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With regard to your article "A Lasting Peace" by John Toivonen [News & Features, July 24], you are/will be/have been getting many complaints from Richmond Jews regarding this article.

I am a Jewish Richmonder who respects your publication and enjoys it. [But] when you publish the opinions of someone who is a religious leader of a particular faith, you have to make sure that he or she is generally regarded by the mainstream of the faith as being representative of that faith. This is where you ran into trouble.

Judaism (as others probably have already reminded you) has several branches. None of those branches acknowledge the messianic movement commonly called Jews for Jesus or Messianic Jews.

Anybody may call himself/herself a preacher or a rabbi. The problem comes from [Style] selecting a religious leader who is not considered a Jew by most Jews nor by sacred Jewish law.

It's a shame that this happened. I trust it was not intentional. If you are hit hard by tons of criticism, it is because so many Richmond Jews are avid readers of Style and want it to feature the best and truest coverage possible.

Betty A. Jaffee



I would like to express my outrage concerning your article "Lasting Peace." I can see you don't know anything about the Jewish community or you would have realized what an offense you committed by having a messianic shul ("Jews for Jesus") speak for the Jewish community.

When a Jew believes in Jesus they become a Christian and are no longer Jewish. Your chosen representatives do not represent Judaism or the Jewish people. I will be forwarding your article to national Jewish organizations.

Dennis Potter



Editor's Note: We regret that we did not make it clear that the congregation Mr. Cowen leads is part of the Messianic Jewish movement.



Smoked Out

Finally! A voice of reason. I am referring to Jimmy Sneed taking on the myth of smoking vs. nonsmoking in dining establishments ["Smoke Screen," Back Page, July 17]. The local powers that be would like you to think that going smoke-free hurts your business.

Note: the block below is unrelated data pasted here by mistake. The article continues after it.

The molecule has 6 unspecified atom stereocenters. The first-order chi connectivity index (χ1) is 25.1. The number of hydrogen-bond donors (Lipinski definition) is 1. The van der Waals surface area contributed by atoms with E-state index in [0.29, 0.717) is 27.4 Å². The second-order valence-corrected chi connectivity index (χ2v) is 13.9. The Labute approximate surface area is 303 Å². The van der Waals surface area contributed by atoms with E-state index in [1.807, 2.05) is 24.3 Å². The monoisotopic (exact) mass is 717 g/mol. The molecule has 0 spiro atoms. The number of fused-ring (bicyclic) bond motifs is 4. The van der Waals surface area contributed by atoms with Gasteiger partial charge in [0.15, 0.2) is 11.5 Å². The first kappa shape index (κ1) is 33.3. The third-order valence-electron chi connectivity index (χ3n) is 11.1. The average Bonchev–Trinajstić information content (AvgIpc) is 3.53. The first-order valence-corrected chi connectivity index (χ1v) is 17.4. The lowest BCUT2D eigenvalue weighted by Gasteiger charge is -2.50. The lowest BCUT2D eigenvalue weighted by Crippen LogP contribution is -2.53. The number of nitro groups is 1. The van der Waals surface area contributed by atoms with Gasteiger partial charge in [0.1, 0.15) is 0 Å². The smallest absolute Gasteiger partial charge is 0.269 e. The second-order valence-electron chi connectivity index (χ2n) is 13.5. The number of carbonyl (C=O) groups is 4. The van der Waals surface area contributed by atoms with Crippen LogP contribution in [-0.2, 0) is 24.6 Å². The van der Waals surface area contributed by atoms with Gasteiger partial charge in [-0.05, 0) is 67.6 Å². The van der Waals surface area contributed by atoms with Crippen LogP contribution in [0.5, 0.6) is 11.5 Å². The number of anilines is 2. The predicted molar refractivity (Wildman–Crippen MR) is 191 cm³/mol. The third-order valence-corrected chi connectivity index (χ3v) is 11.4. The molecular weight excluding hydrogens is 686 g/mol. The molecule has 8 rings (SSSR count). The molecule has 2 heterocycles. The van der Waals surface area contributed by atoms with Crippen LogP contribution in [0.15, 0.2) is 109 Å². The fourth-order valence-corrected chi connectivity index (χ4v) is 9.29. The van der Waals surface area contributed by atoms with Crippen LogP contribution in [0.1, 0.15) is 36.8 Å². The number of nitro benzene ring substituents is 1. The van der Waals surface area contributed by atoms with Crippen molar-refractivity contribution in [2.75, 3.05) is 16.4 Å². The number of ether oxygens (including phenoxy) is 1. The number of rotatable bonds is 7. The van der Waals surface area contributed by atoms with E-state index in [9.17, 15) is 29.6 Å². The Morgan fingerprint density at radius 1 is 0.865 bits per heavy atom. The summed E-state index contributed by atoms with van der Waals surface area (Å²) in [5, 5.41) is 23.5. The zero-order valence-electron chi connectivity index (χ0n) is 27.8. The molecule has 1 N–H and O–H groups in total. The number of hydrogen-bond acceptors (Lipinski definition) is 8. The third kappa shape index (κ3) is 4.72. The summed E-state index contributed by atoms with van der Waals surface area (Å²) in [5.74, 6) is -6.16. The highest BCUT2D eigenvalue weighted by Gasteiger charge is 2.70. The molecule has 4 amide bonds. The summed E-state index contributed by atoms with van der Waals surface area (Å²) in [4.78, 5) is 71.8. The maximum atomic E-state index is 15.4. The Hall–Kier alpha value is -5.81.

As a nonsmoker who often suffers in silence at a nonsmoking table right next to the smoking section (like that makes sense!), I would go out more often to bars and restaurants — if it meant not having to swallow a lungful to do so! My money (and I), therefore, stay at home or we find the nearest smoke-free eatery.

Richmond is stuck in the prehistoric when it comes to this issue — and it's, in the end, hurting only the restaurant owners who can't see the forest for the pall of smoke.

Leslie Layton



"Bravo!" to Jimmy Sneed for his piece on smoking in restaurants. I and my circle of friends have been asking this same question for years. Why can restaurants not see what he so artfully stated, that their business will improve if they ban smoking?

Jimmy, you stay right here in Richmond! I hope every restaurateur reads your article.

Craig Rupert



In response to Jimmy Sneed's "Smoke Screen," I would just like to say that many of Richmond's better restaurants that do allow smoking are already overcrowded. So if a few nonsmoking Nazis stay away, all the better!

As far as OSHA is concerned, this country is already over-regulated and groaning under the weight of governmental bureaucratic BS The last time I checked this was a free country!

Henry Reidy



Corrections

In the July 17 feature story, "Critics' Picks," we incorrectly referred to the ownership of Triangle Take-Out. The Plush family has owned Triangle Take-Out since 1952. To-ha Pak and his wife do not own the business but lease the property. They have kept many of the original menu items created by Samuel Plush.

In the same feature, we inexplicably referred to Poe's Pub as "Poe's Pantry and Pub." There is no pantry.

And in last week's feature, "That Was Then; This Is Now," we referred to Vander Warner as a "widower." However, he has remarried since his first wife's death.

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